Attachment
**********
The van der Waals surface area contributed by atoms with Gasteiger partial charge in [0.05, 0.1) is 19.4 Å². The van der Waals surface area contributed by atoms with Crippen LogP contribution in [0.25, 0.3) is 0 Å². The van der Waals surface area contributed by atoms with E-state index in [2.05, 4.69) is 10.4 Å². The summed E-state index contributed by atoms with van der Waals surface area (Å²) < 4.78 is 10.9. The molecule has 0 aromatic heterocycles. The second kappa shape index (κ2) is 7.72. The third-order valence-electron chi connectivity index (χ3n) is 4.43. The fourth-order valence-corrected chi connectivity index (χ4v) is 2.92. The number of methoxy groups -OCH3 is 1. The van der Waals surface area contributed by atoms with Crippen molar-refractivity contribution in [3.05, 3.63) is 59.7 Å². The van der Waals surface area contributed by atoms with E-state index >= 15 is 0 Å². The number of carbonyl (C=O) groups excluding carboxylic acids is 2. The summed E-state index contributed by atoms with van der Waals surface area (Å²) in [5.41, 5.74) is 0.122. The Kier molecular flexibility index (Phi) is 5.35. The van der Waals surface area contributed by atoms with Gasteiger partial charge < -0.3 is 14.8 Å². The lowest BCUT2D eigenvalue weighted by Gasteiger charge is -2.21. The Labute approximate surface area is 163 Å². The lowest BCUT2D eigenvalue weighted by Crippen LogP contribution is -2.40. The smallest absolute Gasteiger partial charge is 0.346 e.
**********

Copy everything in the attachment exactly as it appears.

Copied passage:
The van der Waals surface area contributed by atoms with Gasteiger partial charge in [0.05, 0.1) is 19.4 Å². The van der Waals surface area contributed by atoms with Crippen LogP contribution in [0.25, 0.3) is 0 Å². The van der Waals surface area contributed by atoms with E-state index in [2.05, 4.69) is 10.4 Å². The summed E-state index contributed by atoms with van der Waals surface area (Å²) < 4.78 is 10.9. The molecule has 0 aromatic heterocycles. The second kappa shape index (κ2) is 7.72. The third-order valence-electron chi connectivity index (χ3n) is 4.43. The fourth-order valence-corrected chi connectivity index (χ4v) is 2.92. The number of methoxy groups -OCH3 is 1. The van der Waals surface area contributed by atoms with Crippen molar-refractivity contribution in [3.05, 3.63) is 59.7 Å². The van der Waals surface area contributed by atoms with E-state index >= 15 is 0 Å². The number of carbonyl (C=O) groups excluding carboxylic acids is 2. The summed E-state index contributed by atoms with van der Waals surface area (Å²) in [5.41, 5.74) is 0.122. The Kier molecular flexibility index (Phi) is 5.35. The van der Waals surface area contributed by atoms with Gasteiger partial charge < -0.3 is 14.8 Å². The lowest BCUT2D eigenvalue weighted by Gasteiger charge is -2.21. The Labute approximate surface area is 163 Å². The lowest BCUT2D eigenvalue weighted by Crippen LogP contribution is -2.40. The smallest absolute Gasteiger partial charge is 0.346 e.